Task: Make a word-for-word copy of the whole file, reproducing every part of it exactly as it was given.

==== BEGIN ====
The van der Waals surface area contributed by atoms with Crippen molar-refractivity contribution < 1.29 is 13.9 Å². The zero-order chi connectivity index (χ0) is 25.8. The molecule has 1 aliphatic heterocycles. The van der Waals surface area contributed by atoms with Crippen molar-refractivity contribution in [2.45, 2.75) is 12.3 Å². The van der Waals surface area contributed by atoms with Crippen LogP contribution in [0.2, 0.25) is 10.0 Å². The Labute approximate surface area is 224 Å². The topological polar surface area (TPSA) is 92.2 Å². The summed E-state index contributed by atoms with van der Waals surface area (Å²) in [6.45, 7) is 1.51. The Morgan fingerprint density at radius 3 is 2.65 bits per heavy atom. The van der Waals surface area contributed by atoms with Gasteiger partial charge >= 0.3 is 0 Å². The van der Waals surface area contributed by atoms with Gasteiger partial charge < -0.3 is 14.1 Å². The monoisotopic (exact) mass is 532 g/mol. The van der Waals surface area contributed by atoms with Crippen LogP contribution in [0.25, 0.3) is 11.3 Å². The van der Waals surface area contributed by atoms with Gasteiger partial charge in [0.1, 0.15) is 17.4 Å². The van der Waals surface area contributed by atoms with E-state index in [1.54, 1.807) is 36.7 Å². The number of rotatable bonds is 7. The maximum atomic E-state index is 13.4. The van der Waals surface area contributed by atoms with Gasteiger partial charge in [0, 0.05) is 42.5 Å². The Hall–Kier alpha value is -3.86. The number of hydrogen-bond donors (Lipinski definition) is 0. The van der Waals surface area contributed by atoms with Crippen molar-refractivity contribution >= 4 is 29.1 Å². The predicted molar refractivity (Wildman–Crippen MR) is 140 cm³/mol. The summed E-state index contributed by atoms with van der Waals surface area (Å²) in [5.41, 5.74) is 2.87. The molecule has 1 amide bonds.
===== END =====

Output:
The van der Waals surface area contributed by atoms with Crippen molar-refractivity contribution < 1.29 is 13.9 Å². The zero-order chi connectivity index (χ0) is 25.8. The molecule has 1 aliphatic heterocycles. The van der Waals surface area contributed by atoms with Crippen molar-refractivity contribution in [2.45, 2.75) is 12.3 Å². The van der Waals surface area contributed by atoms with Crippen LogP contribution in [0.2, 0.25) is 10.0 Å². The Labute approximate surface area is 224 Å². The topological polar surface area (TPSA) is 92.2 Å². The summed E-state index contributed by atoms with van der Waals surface area (Å²) in [6.45, 7) is 1.51. The Morgan fingerprint density at radius 3 is 2.65 bits per heavy atom. The van der Waals surface area contributed by atoms with Gasteiger partial charge >= 0.3 is 0 Å². The van der Waals surface area contributed by atoms with Gasteiger partial charge < -0.3 is 14.1 Å². The monoisotopic (exact) mass is 532 g/mol. The van der Waals surface area contributed by atoms with Crippen LogP contribution in [0.25, 0.3) is 11.3 Å². The van der Waals surface area contributed by atoms with Gasteiger partial charge in [0.1, 0.15) is 17.4 Å². The van der Waals surface area contributed by atoms with E-state index in [1.54, 1.807) is 36.7 Å². The number of rotatable bonds is 7. The maximum atomic E-state index is 13.4. The van der Waals surface area contributed by atoms with Gasteiger partial charge in [0, 0.05) is 42.5 Å². The Hall–Kier alpha value is -3.86. The number of hydrogen-bond donors (Lipinski definition) is 0. The van der Waals surface area contributed by atoms with Crippen molar-refractivity contribution >= 4 is 29.1 Å². The predicted molar refractivity (Wildman–Crippen MR) is 140 cm³/mol. The summed E-state index contributed by atoms with van der Waals surface area (Å²) in [5.41, 5.74) is 2.87. The molecule has 1 amide bonds.